NetSuite highlights tech resurrection

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NetSuite, a business software company controlled by Oracle founder Larry Ellison, registered to go public on Monday in the latest sign that lossmaking technology companies are again turning to public markets for capital.

The company, founded in 1998, is part of a new generation of software companies that sell their products “on-demand”, charging a subscription for delivering the application as a service over the internet. While Salesforce.com and RightNow, among the first proponents of this new approach, went public three years ago, it is only in recent months that Wall Street’s appetite for technology stocks has revived.

Mr Ellison owns 61 per cent of NetSuite’s shares, potentially adding hundreds of millions of dollars to his net worth after an initial public offering – though that is dwarfed by his Oracle stake, which is worth nearly $25bn.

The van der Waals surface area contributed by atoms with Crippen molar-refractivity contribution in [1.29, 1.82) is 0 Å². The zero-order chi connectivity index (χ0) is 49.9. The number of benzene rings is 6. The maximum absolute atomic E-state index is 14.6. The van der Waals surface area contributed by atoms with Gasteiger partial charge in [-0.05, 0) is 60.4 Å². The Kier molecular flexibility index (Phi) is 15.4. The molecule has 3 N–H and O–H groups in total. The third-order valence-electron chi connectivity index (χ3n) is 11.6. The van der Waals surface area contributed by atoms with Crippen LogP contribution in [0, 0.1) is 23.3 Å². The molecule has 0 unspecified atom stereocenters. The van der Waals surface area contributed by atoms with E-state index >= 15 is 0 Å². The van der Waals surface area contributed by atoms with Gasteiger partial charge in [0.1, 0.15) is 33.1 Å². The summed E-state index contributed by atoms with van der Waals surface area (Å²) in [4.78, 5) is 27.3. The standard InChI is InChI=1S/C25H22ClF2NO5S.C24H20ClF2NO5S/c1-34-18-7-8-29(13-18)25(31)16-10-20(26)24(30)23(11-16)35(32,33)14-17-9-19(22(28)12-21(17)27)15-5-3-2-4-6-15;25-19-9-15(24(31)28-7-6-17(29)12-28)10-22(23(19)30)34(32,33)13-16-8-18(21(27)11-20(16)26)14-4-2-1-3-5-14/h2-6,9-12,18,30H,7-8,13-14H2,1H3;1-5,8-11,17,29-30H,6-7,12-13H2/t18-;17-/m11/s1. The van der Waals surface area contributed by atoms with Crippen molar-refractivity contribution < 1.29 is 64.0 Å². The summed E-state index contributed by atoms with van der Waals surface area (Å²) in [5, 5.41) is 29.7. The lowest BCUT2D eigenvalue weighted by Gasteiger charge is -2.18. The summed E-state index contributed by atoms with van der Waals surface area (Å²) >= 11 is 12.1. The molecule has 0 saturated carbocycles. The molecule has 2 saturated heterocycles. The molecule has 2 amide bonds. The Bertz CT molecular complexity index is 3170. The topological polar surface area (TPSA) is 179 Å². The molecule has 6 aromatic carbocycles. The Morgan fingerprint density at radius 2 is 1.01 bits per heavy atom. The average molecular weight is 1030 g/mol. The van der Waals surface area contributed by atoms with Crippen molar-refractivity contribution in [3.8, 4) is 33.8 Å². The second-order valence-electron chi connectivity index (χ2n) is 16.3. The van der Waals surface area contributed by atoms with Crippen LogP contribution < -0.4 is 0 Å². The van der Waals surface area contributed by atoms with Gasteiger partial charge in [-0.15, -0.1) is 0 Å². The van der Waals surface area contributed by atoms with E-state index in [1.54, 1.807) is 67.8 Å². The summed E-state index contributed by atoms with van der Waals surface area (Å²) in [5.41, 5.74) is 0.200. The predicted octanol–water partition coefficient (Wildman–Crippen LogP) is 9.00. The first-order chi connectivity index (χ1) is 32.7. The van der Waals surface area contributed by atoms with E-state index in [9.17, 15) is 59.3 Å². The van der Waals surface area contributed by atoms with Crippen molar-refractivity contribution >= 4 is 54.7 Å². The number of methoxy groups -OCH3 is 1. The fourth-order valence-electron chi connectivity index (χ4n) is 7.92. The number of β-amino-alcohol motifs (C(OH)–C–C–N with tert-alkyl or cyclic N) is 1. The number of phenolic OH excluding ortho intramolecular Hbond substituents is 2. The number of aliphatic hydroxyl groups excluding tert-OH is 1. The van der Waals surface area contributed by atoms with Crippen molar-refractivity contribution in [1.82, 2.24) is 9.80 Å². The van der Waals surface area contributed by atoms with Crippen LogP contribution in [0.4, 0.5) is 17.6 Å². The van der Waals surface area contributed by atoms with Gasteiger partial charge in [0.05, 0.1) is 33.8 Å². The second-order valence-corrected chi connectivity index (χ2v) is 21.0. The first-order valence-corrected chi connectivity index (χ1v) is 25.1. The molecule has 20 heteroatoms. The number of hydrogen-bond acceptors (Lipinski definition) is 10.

NetSuite lost $23m last year as its revenues grew 86 per cent to $67m. The business model of on-demand companies means that they reach profitability later than traditional software rivals, since their contracts are spread out over a number of years while marketing costs have to be recorded upfront. Once profitable, though, they stand to benefit from a steadier stream of subscription income.

The return of technology and communications companies was one of the highlights of the IPO market in the first six months of this year, according to Renaissance Capital. Some 28 per cent of new public companies came from these sectors, it added.

The moderate revival, though still far short of the IPO boom at the turn of the decade, comes in spite of widespread complaints in Silicon Valley that over-regulation in the wake of the Sarbanes-Oxley Act has made it hard for young tech companies to go public.

Aruba Networks, a networking equipment company, has been one of the best-performing IPOs of the year, even though the company has yet to record a profit.

Salesforce.com, which has emerged as the leader of the new on-demand companies and registered a narrow profit last year, is valued at ten times its 2006 revenues, while the slower-growing RightNow trades at five times revenues.

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